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Infectious Diseases



Febrile Neutropenia

Outpatient Management

Low Risk:

Children who present with FN and classified as low risk for complication have been increasingly managed with early discharge, or entirely as outpatients with daily re-evaluation.

This treatment philosophy has several potential advantages:

  • Convenience for children and their families
  • Improved quality of life
  • Reduction of the incidence of nosocomial infections
  • Reduction in the prolonged use of potent wide spectrum antibiotics
  • Reduction in antibiotic related toxicity
  • Reduction of the economic impact of admission to the hospital

Acceptance of outpatient therapy by doctors and families is however not universal. Studies have found multiple barriers to the implementation of such protocols 27.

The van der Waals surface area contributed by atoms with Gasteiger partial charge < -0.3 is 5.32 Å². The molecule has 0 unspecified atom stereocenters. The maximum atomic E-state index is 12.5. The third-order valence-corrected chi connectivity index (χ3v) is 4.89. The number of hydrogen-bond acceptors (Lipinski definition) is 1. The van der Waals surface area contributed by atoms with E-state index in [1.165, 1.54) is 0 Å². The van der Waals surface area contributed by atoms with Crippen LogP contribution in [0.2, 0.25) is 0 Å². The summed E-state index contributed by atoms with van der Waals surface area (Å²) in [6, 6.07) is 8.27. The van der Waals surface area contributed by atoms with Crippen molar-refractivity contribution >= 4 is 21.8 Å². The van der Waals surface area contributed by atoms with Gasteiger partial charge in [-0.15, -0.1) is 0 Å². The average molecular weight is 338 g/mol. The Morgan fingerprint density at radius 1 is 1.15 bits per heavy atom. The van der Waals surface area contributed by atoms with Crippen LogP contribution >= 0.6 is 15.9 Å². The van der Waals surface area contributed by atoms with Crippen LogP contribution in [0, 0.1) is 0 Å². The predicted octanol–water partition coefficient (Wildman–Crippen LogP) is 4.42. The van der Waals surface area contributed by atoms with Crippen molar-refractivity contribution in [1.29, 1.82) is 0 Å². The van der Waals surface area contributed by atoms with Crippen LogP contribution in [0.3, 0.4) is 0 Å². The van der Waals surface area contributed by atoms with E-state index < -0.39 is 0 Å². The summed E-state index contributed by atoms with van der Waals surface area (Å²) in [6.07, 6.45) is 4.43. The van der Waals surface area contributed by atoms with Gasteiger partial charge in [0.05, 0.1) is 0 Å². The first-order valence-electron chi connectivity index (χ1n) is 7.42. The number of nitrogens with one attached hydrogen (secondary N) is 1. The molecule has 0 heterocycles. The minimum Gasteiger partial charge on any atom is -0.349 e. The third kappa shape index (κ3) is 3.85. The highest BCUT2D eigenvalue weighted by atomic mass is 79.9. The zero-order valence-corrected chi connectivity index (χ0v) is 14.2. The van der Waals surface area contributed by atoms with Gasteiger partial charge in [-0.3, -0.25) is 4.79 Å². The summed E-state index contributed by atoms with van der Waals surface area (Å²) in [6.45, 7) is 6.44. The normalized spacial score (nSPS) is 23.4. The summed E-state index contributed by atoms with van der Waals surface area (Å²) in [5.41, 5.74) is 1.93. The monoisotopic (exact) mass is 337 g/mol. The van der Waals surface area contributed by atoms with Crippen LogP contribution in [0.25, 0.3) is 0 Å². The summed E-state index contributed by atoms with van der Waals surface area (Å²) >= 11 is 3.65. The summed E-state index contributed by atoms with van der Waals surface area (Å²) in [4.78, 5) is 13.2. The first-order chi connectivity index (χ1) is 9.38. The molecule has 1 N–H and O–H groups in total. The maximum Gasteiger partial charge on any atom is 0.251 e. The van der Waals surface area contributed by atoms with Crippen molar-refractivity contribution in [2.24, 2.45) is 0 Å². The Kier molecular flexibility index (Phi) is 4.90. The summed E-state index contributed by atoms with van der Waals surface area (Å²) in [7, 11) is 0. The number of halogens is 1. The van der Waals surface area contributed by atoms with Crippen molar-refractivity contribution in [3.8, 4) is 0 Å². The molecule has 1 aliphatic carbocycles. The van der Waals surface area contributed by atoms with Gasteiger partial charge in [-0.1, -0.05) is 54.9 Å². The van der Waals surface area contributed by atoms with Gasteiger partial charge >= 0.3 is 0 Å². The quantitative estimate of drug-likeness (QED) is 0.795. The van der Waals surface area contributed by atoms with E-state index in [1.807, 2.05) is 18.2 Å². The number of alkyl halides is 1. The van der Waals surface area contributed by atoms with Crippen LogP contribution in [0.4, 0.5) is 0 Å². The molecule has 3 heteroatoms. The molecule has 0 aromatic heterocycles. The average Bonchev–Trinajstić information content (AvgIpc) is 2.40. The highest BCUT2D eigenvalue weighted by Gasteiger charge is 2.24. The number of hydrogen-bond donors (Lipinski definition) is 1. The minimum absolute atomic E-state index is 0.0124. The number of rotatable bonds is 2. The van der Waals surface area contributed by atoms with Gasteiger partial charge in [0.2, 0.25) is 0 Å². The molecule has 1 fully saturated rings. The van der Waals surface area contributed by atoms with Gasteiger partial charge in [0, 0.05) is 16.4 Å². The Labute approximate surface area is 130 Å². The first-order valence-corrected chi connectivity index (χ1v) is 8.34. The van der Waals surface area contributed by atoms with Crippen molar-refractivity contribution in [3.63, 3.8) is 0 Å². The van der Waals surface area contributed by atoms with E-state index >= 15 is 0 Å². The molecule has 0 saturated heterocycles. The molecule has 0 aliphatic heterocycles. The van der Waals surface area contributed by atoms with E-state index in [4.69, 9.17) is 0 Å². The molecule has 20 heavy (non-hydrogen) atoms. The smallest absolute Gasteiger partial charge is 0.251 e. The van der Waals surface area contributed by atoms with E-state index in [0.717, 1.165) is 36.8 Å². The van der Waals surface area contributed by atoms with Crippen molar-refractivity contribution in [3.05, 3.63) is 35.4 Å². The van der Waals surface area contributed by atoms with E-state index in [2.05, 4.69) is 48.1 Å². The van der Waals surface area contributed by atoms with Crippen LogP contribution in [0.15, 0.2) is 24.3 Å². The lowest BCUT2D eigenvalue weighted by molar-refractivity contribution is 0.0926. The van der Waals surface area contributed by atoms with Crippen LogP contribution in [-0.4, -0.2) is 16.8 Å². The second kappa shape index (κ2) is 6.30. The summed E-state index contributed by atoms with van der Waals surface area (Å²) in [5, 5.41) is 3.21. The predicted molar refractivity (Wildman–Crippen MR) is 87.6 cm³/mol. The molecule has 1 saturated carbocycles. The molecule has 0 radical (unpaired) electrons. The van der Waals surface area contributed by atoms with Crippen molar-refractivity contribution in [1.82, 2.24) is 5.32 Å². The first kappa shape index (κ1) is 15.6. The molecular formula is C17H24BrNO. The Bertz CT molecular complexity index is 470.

Medical exclusion criteria usually adopted for outpatient treatment are stringent and only between a quarter to a third of patients are usually eligible.

Social barriers such as communication issues (language), distance from the hospital or reluctance from parents or physicians to pursue the strategy, can also prevent outpatient management. Nevertheless, this practice has been increasingly popular in the last decade and is the subject of several publications.

The usual process for those low risk patients consists of:

  • A short course of observation (1-24 hours)
  • Or hospitalisation followed by outpatient management with either an IV agent such as ceftriaxone or oral ciprofloxacin, along with daily re-evaluations.

Although a multi-centre trial on risk stratification is necessary to further assess the safety and efficacy of outpatient management in children, it seems to be a reasonable approach at this time in a defined subset of patients at low risk for bacterial sepsis.


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